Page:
“You see it on rivers just like the Taylor,” Mr. Caimi said. “Anyone comes along and builds a bunch of million-dollar homes, after which they determine they don’t wish to see rafters anymore.”
The group Backcountry Hunters and Anglers has vocally supported Mr. Hill. Together with habitat destruction, Mr. Tawney called privatization the highest threat to his members:
“The Fish and Wildlife Service did a survey, and considered one of the things they asked was, What’s the No. 1 issue that would prevent you from hunting and fishing? Why did you hang it up? The reply was not that their guns are going to be taken away. They’re apprehensive about access.”
The defendants have their very own supporters, including Colorado’s potent water lobby. Because it does throughout the West, scarcity makes water a precious commodity in Colorado, and the state’s many water users, from ski resorts to marijuana farmers, view potential disruptions with alarm.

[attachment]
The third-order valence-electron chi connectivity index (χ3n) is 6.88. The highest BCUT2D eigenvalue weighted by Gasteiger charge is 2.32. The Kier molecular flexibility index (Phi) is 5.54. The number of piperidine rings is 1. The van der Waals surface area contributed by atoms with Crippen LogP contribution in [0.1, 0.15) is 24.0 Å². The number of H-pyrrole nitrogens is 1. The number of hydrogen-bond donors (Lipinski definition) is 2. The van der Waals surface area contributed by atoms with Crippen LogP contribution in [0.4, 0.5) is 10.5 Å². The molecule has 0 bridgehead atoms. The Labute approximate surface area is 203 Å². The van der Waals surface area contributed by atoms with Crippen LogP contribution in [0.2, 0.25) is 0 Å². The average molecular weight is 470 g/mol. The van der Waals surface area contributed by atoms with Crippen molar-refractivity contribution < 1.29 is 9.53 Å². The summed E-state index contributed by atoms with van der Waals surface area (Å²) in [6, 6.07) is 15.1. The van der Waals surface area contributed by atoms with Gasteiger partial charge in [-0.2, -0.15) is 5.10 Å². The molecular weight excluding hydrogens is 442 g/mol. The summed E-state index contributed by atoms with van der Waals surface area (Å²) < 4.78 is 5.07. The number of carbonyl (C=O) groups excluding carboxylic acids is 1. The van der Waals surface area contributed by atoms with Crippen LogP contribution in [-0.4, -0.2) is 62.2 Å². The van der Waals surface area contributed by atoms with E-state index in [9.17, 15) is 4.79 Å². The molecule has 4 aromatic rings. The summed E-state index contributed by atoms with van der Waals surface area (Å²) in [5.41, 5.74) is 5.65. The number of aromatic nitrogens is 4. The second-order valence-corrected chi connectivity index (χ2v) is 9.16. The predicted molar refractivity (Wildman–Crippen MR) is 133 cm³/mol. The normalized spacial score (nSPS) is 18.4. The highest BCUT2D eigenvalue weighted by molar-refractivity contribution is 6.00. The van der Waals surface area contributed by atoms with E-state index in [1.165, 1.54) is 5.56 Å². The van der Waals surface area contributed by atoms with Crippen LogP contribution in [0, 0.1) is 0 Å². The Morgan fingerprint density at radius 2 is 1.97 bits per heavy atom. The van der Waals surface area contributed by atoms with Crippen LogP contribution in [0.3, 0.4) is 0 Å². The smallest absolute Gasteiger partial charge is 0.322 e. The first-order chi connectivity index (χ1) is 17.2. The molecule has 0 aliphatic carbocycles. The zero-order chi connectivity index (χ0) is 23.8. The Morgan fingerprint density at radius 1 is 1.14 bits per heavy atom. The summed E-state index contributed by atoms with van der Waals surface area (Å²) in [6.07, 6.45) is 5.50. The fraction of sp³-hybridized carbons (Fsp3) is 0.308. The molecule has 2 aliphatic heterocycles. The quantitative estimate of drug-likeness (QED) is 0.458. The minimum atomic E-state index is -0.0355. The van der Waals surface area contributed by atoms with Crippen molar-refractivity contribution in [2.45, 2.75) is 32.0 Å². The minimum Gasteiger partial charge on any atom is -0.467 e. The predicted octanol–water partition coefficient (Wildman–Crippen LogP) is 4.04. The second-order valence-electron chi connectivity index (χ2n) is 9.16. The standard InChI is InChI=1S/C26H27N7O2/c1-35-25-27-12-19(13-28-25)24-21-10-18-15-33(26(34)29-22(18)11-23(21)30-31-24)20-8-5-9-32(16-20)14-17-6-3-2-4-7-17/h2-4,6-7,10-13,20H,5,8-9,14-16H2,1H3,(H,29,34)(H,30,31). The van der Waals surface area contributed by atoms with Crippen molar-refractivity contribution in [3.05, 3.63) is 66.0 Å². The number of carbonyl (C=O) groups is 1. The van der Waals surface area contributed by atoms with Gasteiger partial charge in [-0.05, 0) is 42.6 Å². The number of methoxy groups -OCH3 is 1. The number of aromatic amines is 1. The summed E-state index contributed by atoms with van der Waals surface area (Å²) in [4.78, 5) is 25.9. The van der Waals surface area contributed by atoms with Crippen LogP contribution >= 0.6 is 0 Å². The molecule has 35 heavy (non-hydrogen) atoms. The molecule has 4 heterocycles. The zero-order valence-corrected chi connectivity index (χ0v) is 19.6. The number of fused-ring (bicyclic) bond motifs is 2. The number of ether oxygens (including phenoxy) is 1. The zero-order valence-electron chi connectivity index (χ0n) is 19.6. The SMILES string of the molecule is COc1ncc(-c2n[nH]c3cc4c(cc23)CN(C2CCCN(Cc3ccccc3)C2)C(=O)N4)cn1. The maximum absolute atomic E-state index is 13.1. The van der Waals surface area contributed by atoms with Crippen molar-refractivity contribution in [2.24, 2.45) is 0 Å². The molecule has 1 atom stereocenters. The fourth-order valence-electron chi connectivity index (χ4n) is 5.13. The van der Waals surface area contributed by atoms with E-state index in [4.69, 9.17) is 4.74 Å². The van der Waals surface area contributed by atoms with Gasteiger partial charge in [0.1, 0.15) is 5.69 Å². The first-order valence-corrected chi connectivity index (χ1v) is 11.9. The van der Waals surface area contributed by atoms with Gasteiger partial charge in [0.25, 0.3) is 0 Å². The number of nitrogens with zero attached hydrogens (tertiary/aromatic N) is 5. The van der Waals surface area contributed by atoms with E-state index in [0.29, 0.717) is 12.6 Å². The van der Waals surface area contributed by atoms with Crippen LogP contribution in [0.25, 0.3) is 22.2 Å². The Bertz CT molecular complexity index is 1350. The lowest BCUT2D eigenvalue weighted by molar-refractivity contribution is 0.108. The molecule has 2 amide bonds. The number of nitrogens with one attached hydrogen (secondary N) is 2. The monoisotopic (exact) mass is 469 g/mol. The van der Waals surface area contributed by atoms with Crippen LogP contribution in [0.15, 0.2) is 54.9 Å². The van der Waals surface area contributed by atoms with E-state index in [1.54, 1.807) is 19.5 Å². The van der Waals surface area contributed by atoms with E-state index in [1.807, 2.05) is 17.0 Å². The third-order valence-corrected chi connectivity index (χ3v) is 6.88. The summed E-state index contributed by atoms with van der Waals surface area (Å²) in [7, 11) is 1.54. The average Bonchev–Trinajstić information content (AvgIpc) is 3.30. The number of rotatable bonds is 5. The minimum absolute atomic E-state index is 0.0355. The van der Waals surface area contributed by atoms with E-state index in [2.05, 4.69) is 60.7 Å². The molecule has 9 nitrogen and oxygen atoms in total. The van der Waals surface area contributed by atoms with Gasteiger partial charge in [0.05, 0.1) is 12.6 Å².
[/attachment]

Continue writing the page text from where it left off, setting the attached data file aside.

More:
“The foremost concern is that Colorado not open the door to the general public trust doctrine,” said Steve Leonhardt, a lawyer representing the Colorado Water Congress, a lobbying group. The general public trust doctrine, a legal principle arguing that some resources are too vital to not be stewarded for the general public, has been utilized in California and elsewhere to challenge long-settled water-use agreements.
“It’s one which the water community views as a threat,” Mr. Leonhardt said.
The American safari
Colorado’s most exclusive fishing enclave, the Wigwam Club, lies within the foothills west of Denver. Founded in 1921 by 60 of the state’s richest men, the club jealously guards eight exquisite acres along the South Platte River. On digital message boards, nonmembers share rumors about its clientele and stories about sneaking past guards to catch 27-inch rainbows.
Such clubs, which might cost $15,000 or more per yr to hitch, engender mixed feelings, and even their fiercest critics, and people of privatization generally, concede that without them the West’s wildlife could be gravely threatened.